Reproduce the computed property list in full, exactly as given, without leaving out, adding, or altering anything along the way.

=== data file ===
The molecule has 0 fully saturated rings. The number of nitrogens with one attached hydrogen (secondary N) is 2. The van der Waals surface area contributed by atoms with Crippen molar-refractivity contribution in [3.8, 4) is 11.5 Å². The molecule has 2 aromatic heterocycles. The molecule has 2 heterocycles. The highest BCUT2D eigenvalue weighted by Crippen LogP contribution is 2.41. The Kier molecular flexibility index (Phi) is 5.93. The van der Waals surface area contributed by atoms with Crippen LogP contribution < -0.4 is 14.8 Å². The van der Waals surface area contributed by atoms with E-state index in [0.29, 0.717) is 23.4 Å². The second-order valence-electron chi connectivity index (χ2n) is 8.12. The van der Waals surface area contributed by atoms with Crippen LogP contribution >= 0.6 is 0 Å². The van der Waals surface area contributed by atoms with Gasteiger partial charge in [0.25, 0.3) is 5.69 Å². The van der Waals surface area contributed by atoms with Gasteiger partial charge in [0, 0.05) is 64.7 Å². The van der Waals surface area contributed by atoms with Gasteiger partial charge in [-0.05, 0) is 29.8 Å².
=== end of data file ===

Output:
The molecule has 0 fully saturated rings. The number of nitrogens with one attached hydrogen (secondary N) is 2. The van der Waals surface area contributed by atoms with Crippen molar-refractivity contribution in [3.8, 4) is 11.5 Å². The molecule has 2 aromatic heterocycles. The molecule has 2 heterocycles. The highest BCUT2D eigenvalue weighted by Crippen LogP contribution is 2.41. The Kier molecular flexibility index (Phi) is 5.93. The van der Waals surface area contributed by atoms with Crippen LogP contribution < -0.4 is 14.8 Å². The van der Waals surface area contributed by atoms with E-state index in [0.29, 0.717) is 23.4 Å². The second-order valence-electron chi connectivity index (χ2n) is 8.12. The van der Waals surface area contributed by atoms with Crippen LogP contribution >= 0.6 is 0 Å². The van der Waals surface area contributed by atoms with Gasteiger partial charge in [0.25, 0.3) is 5.69 Å². The van der Waals surface area contributed by atoms with Gasteiger partial charge in [0, 0.05) is 64.7 Å². The van der Waals surface area contributed by atoms with Gasteiger partial charge in [-0.05, 0) is 29.8 Å².